It is not often that a children's book brings tears to my eye, but I found Richard Michelson's book about a young boy from Brooklyn's relationship with his grandfather from the Old Country a touching one. Young Aaron discovers that his grandfather has a treasure trove of books in Yiddish and wants to learn the language, but his Zayde says he is too young. Over the years, Aaron shares his love of baseball with his Zayde and the two stayed close as the boy grew. By the time Aaron had grown up, his grandfather had to move to a room in a nursing home that didn't have room for all his Yiddish books. Seeing them in the trash, Aaron decides to rescue them and then begins to visit his Zayde regularly and bring a different book for them to study together. Aaron not only learns the language, but gets to know more about his Zayde's life. The book concludes after Aaron's Zayde has died and he begins to pass on to his own son the stories his grandfather told him prompting the boy to beg his father to teach him Yiddish as well.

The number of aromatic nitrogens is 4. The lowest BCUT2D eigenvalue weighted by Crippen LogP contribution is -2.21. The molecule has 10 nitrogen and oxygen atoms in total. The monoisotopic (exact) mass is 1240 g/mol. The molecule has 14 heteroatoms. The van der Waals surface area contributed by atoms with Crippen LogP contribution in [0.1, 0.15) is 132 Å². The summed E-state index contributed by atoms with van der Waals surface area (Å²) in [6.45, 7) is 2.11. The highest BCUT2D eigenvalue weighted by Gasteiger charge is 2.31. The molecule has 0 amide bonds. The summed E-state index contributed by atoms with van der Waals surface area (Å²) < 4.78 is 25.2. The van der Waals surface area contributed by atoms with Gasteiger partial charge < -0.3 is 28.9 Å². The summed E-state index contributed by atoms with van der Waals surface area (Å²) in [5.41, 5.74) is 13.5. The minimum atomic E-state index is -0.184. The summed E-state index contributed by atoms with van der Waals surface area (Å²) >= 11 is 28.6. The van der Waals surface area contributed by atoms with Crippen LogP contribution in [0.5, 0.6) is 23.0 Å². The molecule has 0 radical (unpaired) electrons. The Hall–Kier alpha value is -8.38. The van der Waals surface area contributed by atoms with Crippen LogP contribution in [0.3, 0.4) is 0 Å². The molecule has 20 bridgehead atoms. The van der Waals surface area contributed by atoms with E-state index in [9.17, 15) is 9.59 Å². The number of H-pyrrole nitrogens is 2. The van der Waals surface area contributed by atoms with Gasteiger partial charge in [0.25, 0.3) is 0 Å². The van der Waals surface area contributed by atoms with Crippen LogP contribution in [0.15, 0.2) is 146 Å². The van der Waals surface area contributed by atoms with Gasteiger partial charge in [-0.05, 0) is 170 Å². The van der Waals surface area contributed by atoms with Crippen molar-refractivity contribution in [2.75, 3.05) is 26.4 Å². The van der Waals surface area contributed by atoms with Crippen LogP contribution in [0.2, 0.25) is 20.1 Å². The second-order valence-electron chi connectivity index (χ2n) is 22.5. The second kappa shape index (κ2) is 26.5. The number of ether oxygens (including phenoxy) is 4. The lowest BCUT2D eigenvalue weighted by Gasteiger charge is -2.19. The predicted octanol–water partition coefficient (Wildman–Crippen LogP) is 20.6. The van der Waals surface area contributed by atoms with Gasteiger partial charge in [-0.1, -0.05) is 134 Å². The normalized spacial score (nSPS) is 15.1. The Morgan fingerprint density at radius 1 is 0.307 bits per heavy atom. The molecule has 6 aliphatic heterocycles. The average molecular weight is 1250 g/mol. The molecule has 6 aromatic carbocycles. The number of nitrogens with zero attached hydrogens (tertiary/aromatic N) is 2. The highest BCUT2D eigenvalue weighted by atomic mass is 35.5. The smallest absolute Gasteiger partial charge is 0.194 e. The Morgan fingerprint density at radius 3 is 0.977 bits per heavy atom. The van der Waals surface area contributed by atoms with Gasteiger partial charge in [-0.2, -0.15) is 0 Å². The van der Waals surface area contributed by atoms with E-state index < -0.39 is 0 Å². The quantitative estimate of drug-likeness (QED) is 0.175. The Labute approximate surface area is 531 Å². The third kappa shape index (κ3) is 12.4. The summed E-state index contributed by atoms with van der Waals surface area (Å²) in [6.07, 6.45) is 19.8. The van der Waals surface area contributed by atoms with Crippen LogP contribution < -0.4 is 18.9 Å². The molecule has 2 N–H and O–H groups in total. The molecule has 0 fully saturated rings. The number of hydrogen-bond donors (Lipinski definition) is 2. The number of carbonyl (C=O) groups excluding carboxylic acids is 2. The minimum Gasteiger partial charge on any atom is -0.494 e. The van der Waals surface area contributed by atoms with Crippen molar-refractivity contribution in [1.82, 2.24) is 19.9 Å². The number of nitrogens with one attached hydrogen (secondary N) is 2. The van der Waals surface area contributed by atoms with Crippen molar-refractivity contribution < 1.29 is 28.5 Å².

The book is printed "back to front" like a Yiddish book, but the text is written in the normal left to right manner. A page at the end briefly describes the history of Yiddish and there is another page of Yiddish words. Too Young for Yiddish makes a wonderful bedtime story that will make you want to call your grandparents and ask them to read you a story.
Sources: Mitchel Bard is the Executive Director of the American-Israeli Cooperative Enterprise